Addressing a long-held ambition and frequently-broken new year’s resolution, I have begun tearing into thousands of negatives, mostly 35mm Tri-X, some 4×5, contained in many boxes on shelves across a side wall in my basement. The vast majority have never been printed (and often for good reason) and in too many cases, the negatives have become separated from their proof sheets and never-databased listings.
One discovery in this absurd mess is a series of 1977 negatives taken during one of my more memorable photographic junkets to Arizona and Mexico with Lee Romero.
I met Lee shortly after he and his girl friend had traveled from New York and wound up in Venice Beach, CA, where they started a small gallery in a then-non-gentrified section of town just inland from the beach. Lee had parlayed his previous experience as a New York Times photographer into a day job with the Los Angeles Times. He was in the process of mounting a new group show when I happened to walk in with my portfolio. I was rather astonished when he looked at my photographs for awhile, then dropped what he had been doing to restructure the show and provide me with a separate, solo section for my work, bumping at least one other photographer. (The aggrieved displaced victim of this spontaneous act would later become a fast friend, although my relationship with her early on was a bit stony.)
Weeks or months later — time was a blur then — Lee invited me to join him on a road trip to Bisbee, Arizona, an old near-ghost-town and former copper mining center where he knew some people who were transforming the area into something of an art haven. On the way, we had driven through the southwest California desert area where Lee had been born and raised, and survived much laughter, jokes, stories and other indulgences along the way. We arrived late at night, but immediately went to the local St. Elmo Bar, a hangout for artists and assorted locals, and met Lee’s bartender friend, Harold. We stayed in a “historic” ramshackle sort of Victorian hotel and laid plans for a trip to nearby Naco, Mexico, just over the border. In addition to the attached above photo of Lee and some patrons of the bar in Naco where we spent many hours, some of the other photos that I resurrected from that sojourn are assembled here. Probably telling that almost all of the photographs from that adventure were made inside bars, dimly lit with all that implies.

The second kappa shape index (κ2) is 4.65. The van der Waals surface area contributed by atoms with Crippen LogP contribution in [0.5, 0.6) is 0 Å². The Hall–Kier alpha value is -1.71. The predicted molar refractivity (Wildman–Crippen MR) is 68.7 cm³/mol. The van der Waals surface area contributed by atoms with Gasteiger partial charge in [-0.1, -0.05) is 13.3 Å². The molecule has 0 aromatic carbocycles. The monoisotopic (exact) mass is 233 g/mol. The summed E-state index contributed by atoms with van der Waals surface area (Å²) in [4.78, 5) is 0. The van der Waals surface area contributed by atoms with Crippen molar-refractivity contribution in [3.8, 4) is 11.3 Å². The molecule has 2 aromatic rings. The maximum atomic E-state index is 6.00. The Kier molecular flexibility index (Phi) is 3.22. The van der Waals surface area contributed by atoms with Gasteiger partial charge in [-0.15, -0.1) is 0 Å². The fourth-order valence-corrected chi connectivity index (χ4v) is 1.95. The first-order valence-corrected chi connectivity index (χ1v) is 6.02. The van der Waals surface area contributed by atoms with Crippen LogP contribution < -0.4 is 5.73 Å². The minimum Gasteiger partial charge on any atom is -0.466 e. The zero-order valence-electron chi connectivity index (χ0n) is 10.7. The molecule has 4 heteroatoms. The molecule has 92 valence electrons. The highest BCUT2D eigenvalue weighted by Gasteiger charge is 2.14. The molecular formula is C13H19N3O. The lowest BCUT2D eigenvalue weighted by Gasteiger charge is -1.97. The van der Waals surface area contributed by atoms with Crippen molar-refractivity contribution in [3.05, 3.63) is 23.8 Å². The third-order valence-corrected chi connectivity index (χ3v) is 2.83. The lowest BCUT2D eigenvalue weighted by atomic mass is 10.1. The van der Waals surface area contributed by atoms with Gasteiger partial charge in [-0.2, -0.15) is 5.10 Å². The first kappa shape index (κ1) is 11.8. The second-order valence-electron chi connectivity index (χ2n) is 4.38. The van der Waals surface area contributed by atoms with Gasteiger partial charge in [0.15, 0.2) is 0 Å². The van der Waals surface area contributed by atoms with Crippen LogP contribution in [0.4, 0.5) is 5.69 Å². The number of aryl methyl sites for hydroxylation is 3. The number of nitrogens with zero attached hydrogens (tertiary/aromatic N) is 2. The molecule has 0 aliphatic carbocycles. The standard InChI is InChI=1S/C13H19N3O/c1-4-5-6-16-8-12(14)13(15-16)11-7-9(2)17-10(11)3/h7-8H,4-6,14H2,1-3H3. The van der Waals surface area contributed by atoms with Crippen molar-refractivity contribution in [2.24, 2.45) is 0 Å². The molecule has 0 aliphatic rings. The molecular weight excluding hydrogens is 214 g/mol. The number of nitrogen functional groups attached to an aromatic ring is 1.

Later on, Lee moved to San Francisco to accept a photography job at a leading newspaper there. At that time, I took over the management of the gallery until its demise at what we still believe to be a conspiracy by a local realtor who wanted the building for development purposes. (This was just an early incident in the hyper-gentrification that was to overtake Venice. Now the median price of a home in the neighborhood is nearly $1 million, and the likes of Google and Microsoft inhabit the very street where the gallery was once situated, transforming the already surfeit of trendy boutiques and restaurants into what is known as Silicon Beach.)
The last time I saw Lee was somewhat later, maybe a year or two on, when he gave me shelter in his painting studio loft (yep, the guy is a hot painter, too) when my old Alfa Romeo became temporarily indisposed after driving to SF. During that few days, I joined him on one of his photo assignments to document an up-and-coming boxer in fighting action. Somewhere, I also have negatives from this small chapter that have never seen the light of day; perhaps I will find them sometime. (Somewhere I think I also have some examples of a pastime that Lee enjoyed, whereby he affixed his own hilarious and often outrageous captions or cartoon speech bubbles to his and others’ photos.)
In the meantime, here again are some of the 33-year-old photographs I scanned from negatives found today that document in part that wild-and-crazy adventure with Lee and our entourage in 1977.
UPDATE, FEBRUARY 2013: Although we never subsequently made direct contact, I later discovered that Lee had returned to the New York Times. Over the years I often visited the online LENS section of the Times (http://lens.blogs.nytimes.com/) where I continued to follow Lee’s frequently-published photo essays and writings. I especially liked his project where he photographed the scene of some other famous photographers’ earlier work, juxtaposing the originals over his own current recording. Another remarkable story was his ‘Round Midnight project, photographing New York in the wee hours. And much more great work from Lee can be found in the NYT web pages.
Lee also was interviewed for the 2013 documentary “Get The Picture“:
Lee retired from the New York Times on 2/1/13 and was remembered in this fine blog tribute by one of his colleagues there.